Saturday, 25 October 2008

Through the darkness


I’ve been working as a doctor for a few years now which means that I’ve a few years of working night shifts. You’d think that after all this time I’d know the best way to re-adjust my body clock so I can work through the hours of darkness but this is really not the case.

The trouble with working all through the night is that you invariably end up deprived of sleep, no matter how hard you try to sleep during the day. On top of that, it’s actually pretty difficult to eat properly. You don’t really feel hungry when you’re on nights, but a couple of nights in, you’ll start to feel really weak, irritable and spaced out and you’ll realise that it’s probably because you hardly eaten anything for 48 hours.

I’ve tried various strategies to get me through. I’ve tried forcing myself to stay awake the night before, I’ve tried trying to sleep whenever possible, I’ve tried sugar, I’ve tried caffeine, I’ve tried exercise and I’ve come to the conclusion that there is no good way to flip your body clock to working nights and then flip it back again.

My current strategy is to eat two largish meals – one before I set off for work in the evening and one before I leave work in the morning. I’ll also try and eat something at around 01:00 and if it gets quiet, I’ll try and snatch some sleep. I don’t think getting through nights becomes any easier, but I would say that these days, I’m more prepared for how crap I’ll feel.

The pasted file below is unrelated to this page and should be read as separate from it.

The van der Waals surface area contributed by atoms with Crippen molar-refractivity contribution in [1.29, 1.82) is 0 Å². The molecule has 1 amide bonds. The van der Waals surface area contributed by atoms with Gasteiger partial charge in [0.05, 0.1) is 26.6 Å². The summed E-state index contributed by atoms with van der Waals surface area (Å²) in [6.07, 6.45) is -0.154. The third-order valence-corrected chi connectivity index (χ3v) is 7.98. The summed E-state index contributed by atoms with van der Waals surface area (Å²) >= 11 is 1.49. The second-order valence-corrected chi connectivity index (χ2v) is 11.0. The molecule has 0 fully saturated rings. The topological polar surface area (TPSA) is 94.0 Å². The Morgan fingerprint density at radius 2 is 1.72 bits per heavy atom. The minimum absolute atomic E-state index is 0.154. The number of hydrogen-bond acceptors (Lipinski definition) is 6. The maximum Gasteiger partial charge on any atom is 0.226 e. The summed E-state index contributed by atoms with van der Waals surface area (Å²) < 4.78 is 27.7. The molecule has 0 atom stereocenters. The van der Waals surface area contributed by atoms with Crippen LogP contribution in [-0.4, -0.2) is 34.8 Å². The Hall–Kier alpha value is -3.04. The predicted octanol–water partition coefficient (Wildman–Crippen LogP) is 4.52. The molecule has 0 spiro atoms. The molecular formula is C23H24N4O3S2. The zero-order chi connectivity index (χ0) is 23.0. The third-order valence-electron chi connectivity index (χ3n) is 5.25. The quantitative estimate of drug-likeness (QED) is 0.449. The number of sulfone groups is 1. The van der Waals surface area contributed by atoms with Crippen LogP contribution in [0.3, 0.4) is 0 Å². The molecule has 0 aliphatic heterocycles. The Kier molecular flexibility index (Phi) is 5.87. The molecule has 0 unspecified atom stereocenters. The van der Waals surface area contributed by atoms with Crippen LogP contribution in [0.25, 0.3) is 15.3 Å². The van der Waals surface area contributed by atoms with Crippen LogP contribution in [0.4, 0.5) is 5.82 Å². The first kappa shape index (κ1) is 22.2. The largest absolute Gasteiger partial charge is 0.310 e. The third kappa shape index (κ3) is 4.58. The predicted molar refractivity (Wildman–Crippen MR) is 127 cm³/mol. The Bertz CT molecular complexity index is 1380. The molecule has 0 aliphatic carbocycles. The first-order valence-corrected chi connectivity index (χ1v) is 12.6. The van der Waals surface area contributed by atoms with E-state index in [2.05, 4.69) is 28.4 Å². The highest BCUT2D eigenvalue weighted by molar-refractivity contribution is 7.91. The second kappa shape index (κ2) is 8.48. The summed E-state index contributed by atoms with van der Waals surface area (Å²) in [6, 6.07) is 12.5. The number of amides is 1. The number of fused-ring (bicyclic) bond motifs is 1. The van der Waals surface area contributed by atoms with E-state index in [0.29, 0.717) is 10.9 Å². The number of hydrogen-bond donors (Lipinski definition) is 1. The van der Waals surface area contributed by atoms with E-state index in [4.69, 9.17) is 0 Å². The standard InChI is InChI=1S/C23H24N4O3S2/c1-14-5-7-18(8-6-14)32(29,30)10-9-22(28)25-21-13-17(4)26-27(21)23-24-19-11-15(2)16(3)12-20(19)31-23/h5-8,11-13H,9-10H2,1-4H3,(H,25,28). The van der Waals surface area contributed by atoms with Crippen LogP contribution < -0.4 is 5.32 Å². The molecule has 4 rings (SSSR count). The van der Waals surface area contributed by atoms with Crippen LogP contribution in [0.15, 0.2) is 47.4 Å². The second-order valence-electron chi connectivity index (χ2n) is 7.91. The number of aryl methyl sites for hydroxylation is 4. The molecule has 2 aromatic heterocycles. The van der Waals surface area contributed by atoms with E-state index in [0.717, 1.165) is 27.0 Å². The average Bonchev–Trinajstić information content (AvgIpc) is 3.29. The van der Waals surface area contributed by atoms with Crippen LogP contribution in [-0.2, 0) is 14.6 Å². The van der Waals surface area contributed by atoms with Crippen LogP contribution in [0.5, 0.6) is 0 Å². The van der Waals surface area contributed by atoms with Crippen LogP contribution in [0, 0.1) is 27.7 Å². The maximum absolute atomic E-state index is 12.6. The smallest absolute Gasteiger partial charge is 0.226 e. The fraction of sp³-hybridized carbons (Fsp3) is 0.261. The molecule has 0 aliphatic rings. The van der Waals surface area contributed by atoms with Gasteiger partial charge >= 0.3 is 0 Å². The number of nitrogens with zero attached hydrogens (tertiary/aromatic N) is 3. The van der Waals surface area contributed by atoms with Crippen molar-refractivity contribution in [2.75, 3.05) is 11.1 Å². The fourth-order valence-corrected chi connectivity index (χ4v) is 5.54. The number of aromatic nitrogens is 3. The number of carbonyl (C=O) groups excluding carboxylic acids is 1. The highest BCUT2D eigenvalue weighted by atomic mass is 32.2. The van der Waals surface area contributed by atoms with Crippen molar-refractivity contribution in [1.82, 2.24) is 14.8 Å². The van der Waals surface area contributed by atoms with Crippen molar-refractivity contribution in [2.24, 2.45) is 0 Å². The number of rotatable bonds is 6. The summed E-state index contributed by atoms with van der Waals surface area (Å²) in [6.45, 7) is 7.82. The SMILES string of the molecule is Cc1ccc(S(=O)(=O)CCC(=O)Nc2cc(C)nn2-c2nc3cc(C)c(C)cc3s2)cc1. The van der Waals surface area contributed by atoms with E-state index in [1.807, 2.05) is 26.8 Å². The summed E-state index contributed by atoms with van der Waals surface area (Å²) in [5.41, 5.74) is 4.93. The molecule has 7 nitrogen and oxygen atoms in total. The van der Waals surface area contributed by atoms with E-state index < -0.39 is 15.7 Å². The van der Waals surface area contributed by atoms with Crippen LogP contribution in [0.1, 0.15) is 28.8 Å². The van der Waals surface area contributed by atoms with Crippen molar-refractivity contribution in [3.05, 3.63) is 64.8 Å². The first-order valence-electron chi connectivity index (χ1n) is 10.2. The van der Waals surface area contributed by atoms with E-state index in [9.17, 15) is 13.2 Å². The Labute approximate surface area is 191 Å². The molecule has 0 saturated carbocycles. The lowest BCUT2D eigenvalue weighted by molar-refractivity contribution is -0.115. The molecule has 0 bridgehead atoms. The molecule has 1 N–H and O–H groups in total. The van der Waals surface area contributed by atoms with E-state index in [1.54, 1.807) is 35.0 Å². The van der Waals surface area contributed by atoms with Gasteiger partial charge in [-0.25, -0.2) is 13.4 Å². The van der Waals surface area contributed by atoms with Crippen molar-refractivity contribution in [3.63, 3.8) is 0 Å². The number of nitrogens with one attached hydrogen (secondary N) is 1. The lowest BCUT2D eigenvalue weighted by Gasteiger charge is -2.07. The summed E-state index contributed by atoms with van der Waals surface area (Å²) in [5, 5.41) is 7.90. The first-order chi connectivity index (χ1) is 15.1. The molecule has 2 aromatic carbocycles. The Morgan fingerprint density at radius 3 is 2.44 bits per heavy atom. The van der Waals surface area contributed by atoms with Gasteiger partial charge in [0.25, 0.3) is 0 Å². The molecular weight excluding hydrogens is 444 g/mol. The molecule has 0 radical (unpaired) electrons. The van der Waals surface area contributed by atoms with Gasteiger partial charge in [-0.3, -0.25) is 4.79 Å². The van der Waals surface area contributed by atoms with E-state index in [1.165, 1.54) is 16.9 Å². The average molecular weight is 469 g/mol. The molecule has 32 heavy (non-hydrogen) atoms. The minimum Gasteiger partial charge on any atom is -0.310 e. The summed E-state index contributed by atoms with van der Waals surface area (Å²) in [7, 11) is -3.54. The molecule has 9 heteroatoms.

4 comments:

Elaine said...

Dr Z at http://medicsblog.wordpress.com/

gave some good advice as to how he copes on nights.

Tazocin said...

But would you go back to a system where you work 8am-6pm five nights a week with a night or two of call and the occasional weekend thrown in with no time off after a 36 hour shift? We still work the old "on-call" system in Ireland and I find that hard.

The only blogger I know who has experience of both is Dr. Jane Doe:

http://twoweeksonatrolley.blogspot.com/2008/10/night-shift.html

Anonymous said...

Yep, I found nights completely messed up my eating habits too, not to mention feeling constanly exhausted and messed up when not working. Urgh.

RB

(Now 1st year med student)

Kiwi Boy said...

Oh I think you'll feel really sleepy after a large meal - I don't think it'd be a good idea to have one right before starting a night shift. If it suits you though, it's good I guess.